August 30, 2005

Some Small Changes

There have been some changes over the past week, and it all starts with hair. Now those of you who know me, know that I'm not a man that's too concerned with (or some would argue, even aware of), my appearance. However, there is such thing as making a first impression, and for that, I went to the hair salon.

A few months back, I colored my hair lighter blond so Melissa and I could Costume up like some Anime characters. This nice tattoo-armed lady at Hair Cuttery did a nice job and made it look pretty natural. However, that was a few months ago, and (to borrow a phrase) I was showing more ROOTS than PBS during Black History Month.

Last week, I was finally going to meet my new boss, HER boss, and the President of the Company when the department got together in Little Rock. Now "the Rock" is not the most metrosexual-friendly kind of place, as you might imagine. If a man has his hair colored, it better be "Just For Men" covering up some graying temples, or else tar and feathers may be involved. So I went back to the salon to get my color evened out.

Long story short, the nice tattoo-armed lady wasn't there, and the lady that saw me didn't speak English all that well, and after 2 hours, I ended up with the same dark roots and even lighter blond hair. (Kind of like a negative of Reed Richards.) This would not do. I could almost smell the Tar coming to a boil. I called back the next day and the nice tattoo-armed lady did all she could do, which was try and darken my hair back to the root color. It came out sort of reddish, but it was a good job. (Mel joked that she married a Weasley.) I was ready to make that impression.

First I met Suzanne, my boss. We didn't talk much during the flight, but when we got on the ground, I gave her the joke test, which she passed easily. I figured that if she got along famously with Kelly (the smart-assed former co-worker who recommended me for this job), it would be no problem. Suzanne was direct, on the verge of outspoken, which is just fine with me. I get along well with that type, as my choice of spouse proves.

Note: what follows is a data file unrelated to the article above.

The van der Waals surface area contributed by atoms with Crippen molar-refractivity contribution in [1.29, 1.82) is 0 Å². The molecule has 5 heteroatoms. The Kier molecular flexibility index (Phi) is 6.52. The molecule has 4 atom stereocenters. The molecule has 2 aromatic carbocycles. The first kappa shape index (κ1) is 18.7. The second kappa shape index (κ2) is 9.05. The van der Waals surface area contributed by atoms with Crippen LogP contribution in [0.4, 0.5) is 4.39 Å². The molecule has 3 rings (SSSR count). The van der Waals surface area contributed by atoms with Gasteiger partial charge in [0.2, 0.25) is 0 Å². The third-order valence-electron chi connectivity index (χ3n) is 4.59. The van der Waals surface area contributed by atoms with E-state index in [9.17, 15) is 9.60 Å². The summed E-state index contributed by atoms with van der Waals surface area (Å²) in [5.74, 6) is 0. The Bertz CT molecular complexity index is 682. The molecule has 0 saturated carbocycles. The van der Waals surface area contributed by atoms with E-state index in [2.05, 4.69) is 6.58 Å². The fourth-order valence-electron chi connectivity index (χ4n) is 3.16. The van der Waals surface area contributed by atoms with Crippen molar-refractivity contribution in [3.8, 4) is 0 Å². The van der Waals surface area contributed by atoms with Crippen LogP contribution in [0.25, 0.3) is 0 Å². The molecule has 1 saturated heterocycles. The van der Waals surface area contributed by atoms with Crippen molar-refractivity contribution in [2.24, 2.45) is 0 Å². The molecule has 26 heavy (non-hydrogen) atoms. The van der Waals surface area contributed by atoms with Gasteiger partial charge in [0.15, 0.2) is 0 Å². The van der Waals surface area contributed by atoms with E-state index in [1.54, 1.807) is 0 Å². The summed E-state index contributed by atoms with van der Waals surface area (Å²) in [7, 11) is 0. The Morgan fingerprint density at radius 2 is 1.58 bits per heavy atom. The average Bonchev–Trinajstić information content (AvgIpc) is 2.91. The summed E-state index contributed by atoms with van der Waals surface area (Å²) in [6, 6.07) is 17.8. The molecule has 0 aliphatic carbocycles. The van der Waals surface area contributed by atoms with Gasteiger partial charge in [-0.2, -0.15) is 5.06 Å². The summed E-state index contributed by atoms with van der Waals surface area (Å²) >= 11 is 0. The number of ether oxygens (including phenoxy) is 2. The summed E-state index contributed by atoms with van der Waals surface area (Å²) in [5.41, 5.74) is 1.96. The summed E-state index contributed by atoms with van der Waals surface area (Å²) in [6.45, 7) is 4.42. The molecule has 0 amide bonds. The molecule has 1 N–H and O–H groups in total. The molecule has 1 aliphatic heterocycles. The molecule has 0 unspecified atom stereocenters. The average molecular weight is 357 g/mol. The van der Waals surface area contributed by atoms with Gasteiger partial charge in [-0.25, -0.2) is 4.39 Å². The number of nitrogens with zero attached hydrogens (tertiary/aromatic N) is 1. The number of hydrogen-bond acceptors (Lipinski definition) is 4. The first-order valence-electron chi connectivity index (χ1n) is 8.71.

At lunch, some small-talk and some history on the group was exchanged, and I thanked them for extending my contract through June of 2006. Then came the kicker: Suzanne all but offered me a lead position (permanent, not just a contract like I am now), in our Jacksonville, Florida office. I was stunned to say the least.
"Now tell him the OTHER thing," prompted Kelly.
"What other thing?"
"That he CAN say 'no' to the offer."
"Oh yeah, you can say 'no' to this, and you'll still have your contract through June, at least."

I promised to give it some thought, and I did. I called my Dad, because I didn't know anything about Jacksonville. He said it was a nice place when he visited there, a port town, lots of commerce. Of course, being my Dad, he recommended that I take the job immediately. Dad only turned down one promotion that he was offered in his life, and every time he took one, it meant a move out of state for us. It got old moving every three years, and I vowed that when I had a family of my own, I would only move when it was absolutely necessary, and if it was for THE right job that would secure my family and my career. It would have to be worth the personal cost.

I talked it over with Melissa, and she had a different view of Jacksonville, as a place to live instead of visit. And she echoed my reluctance to give up our family that lived here, friends we've known for years, our great church, and everything else that made living here great.

After a long talk, I decided that this was not THE job. It was *A* job. I'd been working for them for 3 months, and that does not make me lead material. Secondly, taking that job would mean abandoning my mentor, and losing all the work he's put into training me. Plus, I had my doubts about the city of Jacksonville. It was not worth the cost. I would tell them NO.

And I told her the next day. Kelly had prepared her for it, saying that I would never leave Atlanta. I told her I love the job, I love the department, and the work I'm doing here is very satisfying. And if there was some permanent position with them that I could work from Atlanta, I'd take it in a heartbeat. But the Lead position in Jacksonville was not the right fit for me. She nodded, and understood.

I thought that would be the end of it, but when the Atlantans were having lunch at the airport before our flight out of Little Rock, Suzanne sprung it again.

"Look, if you like what you're doing here, there's a position open on the job postings site. The one that says you can work remotely. All I'm saying is that if you apply for that one, you'll get a warm reception as well." Direct and to the point. I like this boss. I applied for it Monday morning.

In a couple months, I might have a full-time job in this department. No more contracts, no more billable hours, no more justifying my existence every few months and worrying whether I'll have work enough to keep my job. This is the way out I've been praying for. Fingers crossed.

August 29, 2005

South Farthing